The UN Security Council on Monday authorized a 4,200-strong temporary peacekeeping force to be deployed in Sudan's disputed Abyei region for six months.
Approval of the U.S.-sponsored resolution came amid worries about fighting in oil-rich Abyei as South Sudan prepares to declare independence from the north on July 9.
The United Nations has a 10,400-strong peacekeeping force monitoring implementation of the 2005 north-south agreement, but the Sudanese government informed the UN that it wants UN troops in the north to leave on July 9 when the south becomes independent.
As a result, the UN created a new mission for South Sudan.
U.S. Secretary of State Hillary Rodham Clinton said the decision to send in 4,200 Ethiopian peacekeepers is a "critical step" in implementing an agreement by the two sides to withdraw their forces from the Abyei region.
The north's Khartoum-based government and South Sudan's officials last week said they would demilitarize the contested border region near major oil fields.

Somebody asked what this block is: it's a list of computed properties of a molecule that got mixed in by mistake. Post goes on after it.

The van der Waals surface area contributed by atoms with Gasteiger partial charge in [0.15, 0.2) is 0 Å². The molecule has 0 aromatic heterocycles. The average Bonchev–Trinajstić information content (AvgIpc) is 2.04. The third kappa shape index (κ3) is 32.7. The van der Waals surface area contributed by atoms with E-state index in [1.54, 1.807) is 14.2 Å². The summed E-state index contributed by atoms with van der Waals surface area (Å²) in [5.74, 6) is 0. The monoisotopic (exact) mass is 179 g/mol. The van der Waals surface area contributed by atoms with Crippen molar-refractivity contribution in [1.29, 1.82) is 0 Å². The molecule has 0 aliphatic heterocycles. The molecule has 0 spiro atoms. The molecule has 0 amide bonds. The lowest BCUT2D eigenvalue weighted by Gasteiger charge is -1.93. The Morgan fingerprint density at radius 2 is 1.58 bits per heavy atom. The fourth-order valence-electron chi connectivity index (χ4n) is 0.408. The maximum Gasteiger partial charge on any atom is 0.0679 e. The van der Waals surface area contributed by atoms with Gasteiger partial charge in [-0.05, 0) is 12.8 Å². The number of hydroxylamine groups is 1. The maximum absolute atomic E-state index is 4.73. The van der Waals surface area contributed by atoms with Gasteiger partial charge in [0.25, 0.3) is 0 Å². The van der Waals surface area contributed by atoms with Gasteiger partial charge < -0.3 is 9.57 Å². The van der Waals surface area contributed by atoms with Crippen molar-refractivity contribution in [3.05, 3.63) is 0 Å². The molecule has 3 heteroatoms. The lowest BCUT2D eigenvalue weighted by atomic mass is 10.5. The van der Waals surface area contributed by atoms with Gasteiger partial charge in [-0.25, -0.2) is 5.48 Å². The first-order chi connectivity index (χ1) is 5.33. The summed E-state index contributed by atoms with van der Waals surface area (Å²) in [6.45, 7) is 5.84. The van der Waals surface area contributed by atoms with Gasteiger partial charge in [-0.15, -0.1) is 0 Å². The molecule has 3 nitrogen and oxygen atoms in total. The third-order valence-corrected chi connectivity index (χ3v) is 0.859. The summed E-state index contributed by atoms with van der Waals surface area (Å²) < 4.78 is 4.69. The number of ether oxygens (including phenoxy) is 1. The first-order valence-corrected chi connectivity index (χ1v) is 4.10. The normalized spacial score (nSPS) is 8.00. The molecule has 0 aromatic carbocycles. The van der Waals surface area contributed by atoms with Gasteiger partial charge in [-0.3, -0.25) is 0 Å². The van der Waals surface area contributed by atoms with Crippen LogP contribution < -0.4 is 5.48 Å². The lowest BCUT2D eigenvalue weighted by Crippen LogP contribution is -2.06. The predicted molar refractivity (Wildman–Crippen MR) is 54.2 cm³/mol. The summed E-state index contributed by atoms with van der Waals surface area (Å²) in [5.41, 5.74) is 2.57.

Sudan welcomed the resolution as a "step forward."
Clinton said despite Monday's action, the United States remains concerned about the ongoing crisis in the region's Southern Kordofan area.
"Tens of thousands of people have been driven from their homes, and there are reports of very serious human rights abuses and violence targeting individuals based on their ethnicity and political affiliation," she said.
South Sudan's independence remains on schedule, but key issues remain unresolved including Abyei's future and demarcation of borders.